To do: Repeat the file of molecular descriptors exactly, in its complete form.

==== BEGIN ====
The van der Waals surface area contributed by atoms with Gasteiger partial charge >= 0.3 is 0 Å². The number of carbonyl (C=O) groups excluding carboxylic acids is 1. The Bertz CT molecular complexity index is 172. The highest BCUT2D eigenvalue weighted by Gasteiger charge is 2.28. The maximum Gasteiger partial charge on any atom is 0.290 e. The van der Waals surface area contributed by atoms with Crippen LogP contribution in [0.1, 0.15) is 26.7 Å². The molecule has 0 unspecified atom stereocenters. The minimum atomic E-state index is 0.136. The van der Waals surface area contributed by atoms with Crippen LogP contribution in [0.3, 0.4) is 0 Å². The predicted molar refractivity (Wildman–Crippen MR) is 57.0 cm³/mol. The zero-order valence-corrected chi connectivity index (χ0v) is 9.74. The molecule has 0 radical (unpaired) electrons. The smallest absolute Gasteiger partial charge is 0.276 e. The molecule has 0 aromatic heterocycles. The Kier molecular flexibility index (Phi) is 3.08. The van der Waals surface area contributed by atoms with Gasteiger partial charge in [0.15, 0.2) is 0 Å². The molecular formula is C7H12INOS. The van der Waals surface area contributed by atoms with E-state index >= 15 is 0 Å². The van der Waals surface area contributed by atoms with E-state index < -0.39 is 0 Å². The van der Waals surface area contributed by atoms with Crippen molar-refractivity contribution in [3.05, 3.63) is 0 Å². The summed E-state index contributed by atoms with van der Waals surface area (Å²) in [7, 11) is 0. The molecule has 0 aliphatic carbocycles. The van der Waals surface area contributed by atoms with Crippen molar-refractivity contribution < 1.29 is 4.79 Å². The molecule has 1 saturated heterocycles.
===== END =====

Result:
The van der Waals surface area contributed by atoms with Gasteiger partial charge >= 0.3 is 0 Å². The number of carbonyl (C=O) groups excluding carboxylic acids is 1. The Bertz CT molecular complexity index is 172. The highest BCUT2D eigenvalue weighted by Gasteiger charge is 2.28. The maximum Gasteiger partial charge on any atom is 0.290 e. The van der Waals surface area contributed by atoms with Crippen LogP contribution in [0.1, 0.15) is 26.7 Å². The molecule has 0 unspecified atom stereocenters. The minimum atomic E-state index is 0.136. The van der Waals surface area contributed by atoms with Crippen LogP contribution in [0.3, 0.4) is 0 Å². The predicted molar refractivity (Wildman–Crippen MR) is 57.0 cm³/mol. The zero-order valence-corrected chi connectivity index (χ0v) is 9.74. The molecule has 0 radical (unpaired) electrons. The smallest absolute Gasteiger partial charge is 0.276 e. The molecule has 0 aromatic heterocycles. The Kier molecular flexibility index (Phi) is 3.08. The van der Waals surface area contributed by atoms with Gasteiger partial charge in [0.15, 0.2) is 0 Å². The molecular formula is C7H12INOS. The van der Waals surface area contributed by atoms with E-state index >= 15 is 0 Å². The van der Waals surface area contributed by atoms with E-state index < -0.39 is 0 Å². The van der Waals surface area contributed by atoms with Crippen molar-refractivity contribution in [3.05, 3.63) is 0 Å². The summed E-state index contributed by atoms with van der Waals surface area (Å²) in [7, 11) is 0. The molecule has 0 aliphatic carbocycles. The van der Waals surface area contributed by atoms with Crippen molar-refractivity contribution < 1.29 is 4.79 Å². The molecule has 1 saturated heterocycles.